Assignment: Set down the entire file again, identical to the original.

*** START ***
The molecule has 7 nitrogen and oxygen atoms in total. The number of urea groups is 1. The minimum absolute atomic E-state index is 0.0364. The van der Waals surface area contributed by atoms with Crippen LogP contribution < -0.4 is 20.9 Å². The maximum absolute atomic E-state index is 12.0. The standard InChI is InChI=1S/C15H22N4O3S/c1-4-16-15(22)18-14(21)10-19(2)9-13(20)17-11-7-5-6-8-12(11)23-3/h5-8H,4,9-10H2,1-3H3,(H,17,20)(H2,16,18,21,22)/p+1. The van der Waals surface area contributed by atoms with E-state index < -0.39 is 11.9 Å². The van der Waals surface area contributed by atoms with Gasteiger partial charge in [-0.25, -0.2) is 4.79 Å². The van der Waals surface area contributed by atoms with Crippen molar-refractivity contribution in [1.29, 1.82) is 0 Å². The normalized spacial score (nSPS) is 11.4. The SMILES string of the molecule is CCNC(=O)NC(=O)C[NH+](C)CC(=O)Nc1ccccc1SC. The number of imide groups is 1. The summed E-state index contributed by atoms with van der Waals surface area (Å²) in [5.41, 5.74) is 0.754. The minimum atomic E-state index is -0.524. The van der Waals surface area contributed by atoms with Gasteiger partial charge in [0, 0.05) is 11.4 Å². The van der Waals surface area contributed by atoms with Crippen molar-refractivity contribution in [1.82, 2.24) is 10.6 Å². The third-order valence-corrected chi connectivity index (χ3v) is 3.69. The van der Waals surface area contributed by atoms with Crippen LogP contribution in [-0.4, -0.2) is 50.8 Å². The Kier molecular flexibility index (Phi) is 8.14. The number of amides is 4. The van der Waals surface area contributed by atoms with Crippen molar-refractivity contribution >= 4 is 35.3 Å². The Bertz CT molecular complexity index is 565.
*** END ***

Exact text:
The molecule has 7 nitrogen and oxygen atoms in total. The number of urea groups is 1. The minimum absolute atomic E-state index is 0.0364. The van der Waals surface area contributed by atoms with Crippen LogP contribution < -0.4 is 20.9 Å². The maximum absolute atomic E-state index is 12.0. The standard InChI is InChI=1S/C15H22N4O3S/c1-4-16-15(22)18-14(21)10-19(2)9-13(20)17-11-7-5-6-8-12(11)23-3/h5-8H,4,9-10H2,1-3H3,(H,17,20)(H2,16,18,21,22)/p+1. The van der Waals surface area contributed by atoms with E-state index < -0.39 is 11.9 Å². The van der Waals surface area contributed by atoms with Gasteiger partial charge in [-0.25, -0.2) is 4.79 Å². The van der Waals surface area contributed by atoms with Crippen molar-refractivity contribution in [1.29, 1.82) is 0 Å². The normalized spacial score (nSPS) is 11.4. The SMILES string of the molecule is CCNC(=O)NC(=O)C[NH+](C)CC(=O)Nc1ccccc1SC. The number of imide groups is 1. The summed E-state index contributed by atoms with van der Waals surface area (Å²) in [5.41, 5.74) is 0.754. The minimum atomic E-state index is -0.524. The van der Waals surface area contributed by atoms with Gasteiger partial charge in [0, 0.05) is 11.4 Å². The van der Waals surface area contributed by atoms with Crippen molar-refractivity contribution in [1.82, 2.24) is 10.6 Å². The third-order valence-corrected chi connectivity index (χ3v) is 3.69. The van der Waals surface area contributed by atoms with Crippen LogP contribution in [-0.4, -0.2) is 50.8 Å². The Kier molecular flexibility index (Phi) is 8.14. The number of amides is 4. The van der Waals surface area contributed by atoms with Crippen molar-refractivity contribution >= 4 is 35.3 Å². The Bertz CT molecular complexity index is 565.